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  1. Perioperative information management systems (PIMS) are software systems that manage the documentation, workflow, and charge capture of the operating room (OR) environment. PIMS are composed of two main components: anesthesia information management systems (AIMS) and operating room management information systems (ORMIS).

  2. AIMS have been shown to improve processes of care. However, the expense and effort of implementing these systems has prevented widespread adoption.

  3. Point-of-care software and hardware are available in many different forms. Each has its advantages and disadvantages. Ultimately, the institutional leaders need to decide on the best fit for its users.

  4. Functional components of AIMS include automated device interfaces, user-entered documentation, decision support capabilities, charge capture, and reporting capabilities.

  5. Functional components of ORMIS include clinical documentation, process reporting, OR scheduling, resource management, and patient tracking.

  6. AIMS and ORMIS need to be configurable systems to account for changes in practice patterns, new regulatory requirements, and updates in medical technology.

  7. AIMS need to integrate with hospital-wide electronic medical records (EMRs). The anesthetic record needs to be available for viewing as part of the medical record, and anesthesiologists need to view enterprise patient information in the perioperative environment while using the AIMS.

  8. Institutions need to have disaster preparedness strategies including data redundancy plans to account for failure at each level of software and hardware architecture.

  9. PIMS vendors will continue to add new features and functionality to their systems. Exciting opportunities lie in the standardization of content and ability to aggregate and analyze large amounts of clinical data.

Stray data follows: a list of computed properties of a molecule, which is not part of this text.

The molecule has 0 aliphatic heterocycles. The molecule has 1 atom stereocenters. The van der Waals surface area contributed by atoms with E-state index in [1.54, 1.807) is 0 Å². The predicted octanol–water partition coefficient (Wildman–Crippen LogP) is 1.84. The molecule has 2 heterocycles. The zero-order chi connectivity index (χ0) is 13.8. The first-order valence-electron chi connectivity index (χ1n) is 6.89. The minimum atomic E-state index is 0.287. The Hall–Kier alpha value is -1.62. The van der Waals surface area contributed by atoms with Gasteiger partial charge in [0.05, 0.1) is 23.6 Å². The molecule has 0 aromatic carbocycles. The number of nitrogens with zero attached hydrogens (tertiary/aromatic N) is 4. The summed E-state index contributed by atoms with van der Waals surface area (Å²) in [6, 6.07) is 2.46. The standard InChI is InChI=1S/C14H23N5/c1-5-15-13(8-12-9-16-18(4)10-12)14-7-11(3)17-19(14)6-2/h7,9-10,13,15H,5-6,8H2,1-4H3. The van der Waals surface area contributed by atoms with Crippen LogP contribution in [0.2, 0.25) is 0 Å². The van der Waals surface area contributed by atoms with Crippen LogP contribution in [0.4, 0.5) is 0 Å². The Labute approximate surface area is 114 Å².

Information technology is rapidly altering clinical practice. Health care providers interact with, and depend on, electronic medical information every day. From humble beginnings as extensions of billing and registration systems, newer clinical information systems are designed to allow management of clinical workflow, and in best cases, improve the quality of care delivered to our patients. There is ample evidence that perioperative information management systems (PIMS) can improve documentation accuracy, clinical compliance, process-of-care measures, and even improve operational efficiency. However, there are still detractors who feel these systems hamper the clinician's ability to focus on the patient. Although the adoption of PIMS has been slower than expected, the number of successful implementations is clearly increasing, and many departments that do not have systems are in the process of implementing. More than just documenting care, AIMS customers are using the immense amount of data generated to better understand perioperative medicine and develop practices that improve the quality of care. They are also providing feedback to the commercial vendors of these systems that are resulting in improvements in usability and functionality. PIMS have 2 major components: anesthesia information management systems (AIMS) and OR management information systems (ORMIS). AIMS are software that anesthesiologists use to document perioperative care of the patient. OR personnel use ORMIS to schedule surgical procedures, track resources, and document clinical care and billable items. This chapter introduces the functional components of PIMS. It also explains how these components work together and why they are important to the practice ...

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